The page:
Land grab cartels chipping away at investor confidence in Kenya
Land grabbing is a chronic, malignant and deeply rooted problem and sadly a familiar tale to every Kenyan. Fraudsters are increasingly falsifying documents while conniving with civil servants to secure title deeds, robbing Kenyans of their precious land, damaging businesses and fuelling investor hesitancy.
The problem stems from the unshakeable composition of these criminal networks. Historical cases have seen the involvement of individuals that hold sway on various rungs of our political, legal and regulatory framework.
Indeed, incidents have included employees inside ministries, high-ranking political officials, and police officers. Land cartels are sophisticated, protected criminal structures built on such foundations that have become increasingly difficult to break down.
Their actions are organised and robust. For example, land grabbers often claim they bought land from a deceased individual before their death, using forged ownership and sale agreements ratified by power-wielding cartel members.
Police are then deployed to physically commandeer the land. At the same time, the cartels higher ranking individuals threaten, blackmail and cajole the rightful owners into deterring them from chasing justice.
As a result, many individuals and businesses find themselves too scared or unable to fund the legal battle ahead of them. This pattern of events resonates with several land grabbing attempts that have come to light in recent years, demonstrating that even the most powerful landowners are vulnerable.
For instance, four men were last month detained on suspicion of spying on President Uhuru Kenyatta’s land in Karen, Nairobi, with the intention to grab and sell it.
Land grabbing poses a massive risk for investors and businesses. Simply put, why would they consider purchasing land to build localised operations if there is a threat that they could have their land stolen overnight?
Many international conferences advocating deeper partnership and investment in Kenya and Africa as a whole have ramped up over the last few years, be it AFSIC, the African Development Bank’s African Investment Forum, or the UK Government’s new Africa Investment Conference.
Unfortunately, a key theme continues to resonate throughout these events: that in many instances, the risks are too great, the rule of law too weak. This is deterring and limiting the potential for investments that could dramatically accelerate economic development.
The extent of the challenge and potential damage from land grabs have been on the government’s radar for many years. Plans to fully digitise the national land ownership system and bring forensic capability and efficiency have stalled time and time again.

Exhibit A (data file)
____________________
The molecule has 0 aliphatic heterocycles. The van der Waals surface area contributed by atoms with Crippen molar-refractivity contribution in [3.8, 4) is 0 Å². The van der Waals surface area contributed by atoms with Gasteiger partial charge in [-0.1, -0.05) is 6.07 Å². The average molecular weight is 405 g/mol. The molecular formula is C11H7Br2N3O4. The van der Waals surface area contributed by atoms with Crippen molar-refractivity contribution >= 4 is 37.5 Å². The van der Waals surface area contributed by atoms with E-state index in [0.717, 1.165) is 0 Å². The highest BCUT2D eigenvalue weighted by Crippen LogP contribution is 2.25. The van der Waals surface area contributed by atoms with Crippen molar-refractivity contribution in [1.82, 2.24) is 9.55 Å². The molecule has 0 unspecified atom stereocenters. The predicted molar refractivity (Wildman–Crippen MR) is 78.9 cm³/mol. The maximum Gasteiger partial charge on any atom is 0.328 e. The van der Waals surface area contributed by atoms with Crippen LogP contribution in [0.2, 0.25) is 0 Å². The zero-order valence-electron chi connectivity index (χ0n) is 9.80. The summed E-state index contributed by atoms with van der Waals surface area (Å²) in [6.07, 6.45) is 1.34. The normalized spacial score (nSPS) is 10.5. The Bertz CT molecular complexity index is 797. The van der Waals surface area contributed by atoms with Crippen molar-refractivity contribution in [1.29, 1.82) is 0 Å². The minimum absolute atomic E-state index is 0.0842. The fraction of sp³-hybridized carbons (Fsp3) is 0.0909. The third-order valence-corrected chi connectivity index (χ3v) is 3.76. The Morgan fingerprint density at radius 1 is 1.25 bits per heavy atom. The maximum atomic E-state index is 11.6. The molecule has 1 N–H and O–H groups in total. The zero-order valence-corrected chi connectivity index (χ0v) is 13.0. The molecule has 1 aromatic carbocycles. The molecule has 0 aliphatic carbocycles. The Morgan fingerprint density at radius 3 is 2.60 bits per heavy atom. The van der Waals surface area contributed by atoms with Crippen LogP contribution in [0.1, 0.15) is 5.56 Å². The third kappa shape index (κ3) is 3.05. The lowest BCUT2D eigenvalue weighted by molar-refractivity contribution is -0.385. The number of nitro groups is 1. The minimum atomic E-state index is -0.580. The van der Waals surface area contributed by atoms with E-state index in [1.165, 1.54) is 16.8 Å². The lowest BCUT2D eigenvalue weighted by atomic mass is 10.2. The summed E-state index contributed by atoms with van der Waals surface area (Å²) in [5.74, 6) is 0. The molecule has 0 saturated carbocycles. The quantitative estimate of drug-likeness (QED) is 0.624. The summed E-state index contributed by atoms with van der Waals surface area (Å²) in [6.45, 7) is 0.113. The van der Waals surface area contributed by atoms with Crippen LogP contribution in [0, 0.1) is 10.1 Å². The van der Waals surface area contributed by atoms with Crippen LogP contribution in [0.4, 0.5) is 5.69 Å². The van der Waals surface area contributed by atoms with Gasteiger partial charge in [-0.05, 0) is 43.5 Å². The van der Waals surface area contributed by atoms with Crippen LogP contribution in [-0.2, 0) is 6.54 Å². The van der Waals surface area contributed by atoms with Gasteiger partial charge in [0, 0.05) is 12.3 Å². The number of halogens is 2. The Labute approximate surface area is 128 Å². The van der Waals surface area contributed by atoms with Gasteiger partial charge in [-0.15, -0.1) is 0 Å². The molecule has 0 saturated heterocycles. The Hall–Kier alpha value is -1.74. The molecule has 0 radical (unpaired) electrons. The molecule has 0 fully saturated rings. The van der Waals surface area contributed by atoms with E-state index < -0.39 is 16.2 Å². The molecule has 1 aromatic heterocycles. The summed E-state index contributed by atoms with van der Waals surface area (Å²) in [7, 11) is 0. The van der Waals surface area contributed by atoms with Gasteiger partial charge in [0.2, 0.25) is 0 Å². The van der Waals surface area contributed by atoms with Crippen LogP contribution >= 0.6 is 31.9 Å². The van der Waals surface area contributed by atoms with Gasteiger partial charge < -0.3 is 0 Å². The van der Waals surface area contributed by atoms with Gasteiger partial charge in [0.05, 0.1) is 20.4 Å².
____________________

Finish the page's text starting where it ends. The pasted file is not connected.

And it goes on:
Meanwhile, Kenya’s competitors on the continent —Nigeria, Ethiopia, Tanzania and Uganda — have made impressive commitments and progress in adopting the latest digital systems that are tamper-proof and legally robust.
Such a system is perfectly feasible given that Kenya has been a leading light of administrative technology advancements for some time. The country has been forging ahead with the digitisation of financial and identification systems and is working with the African Union to roll out the digital platform for verified covid test results and vaccinations.
These initiatives have been applauded – yet shockingly, the land ownership system continues to operate as what could seem to be a ‘purposeful’ and ‘beneficial’ paper-based system. However, real hurdles do exist, stalling and slowing the digitisation process to date.
Data quality has proven to be a significant difficulty, exacerbated by damaged and missing land records, while outdated procedures and practices and a lack of interdepartmental integration haven’t helped.
But land is a critical commodity to economic growth and development. The issue needs to be addressed as a matter of urgency, given the growing confidence and increase in rampant activities of land cartels.
Indeed, a digitised land ownership system wouldn’t just relieve innocent Kenyans from exploitation by fraudulent land cartels. It would also dramatically enhance investor confidence, close loopholes, improve efficiency and accessibility, fast track titles processing and reduce land transaction costs.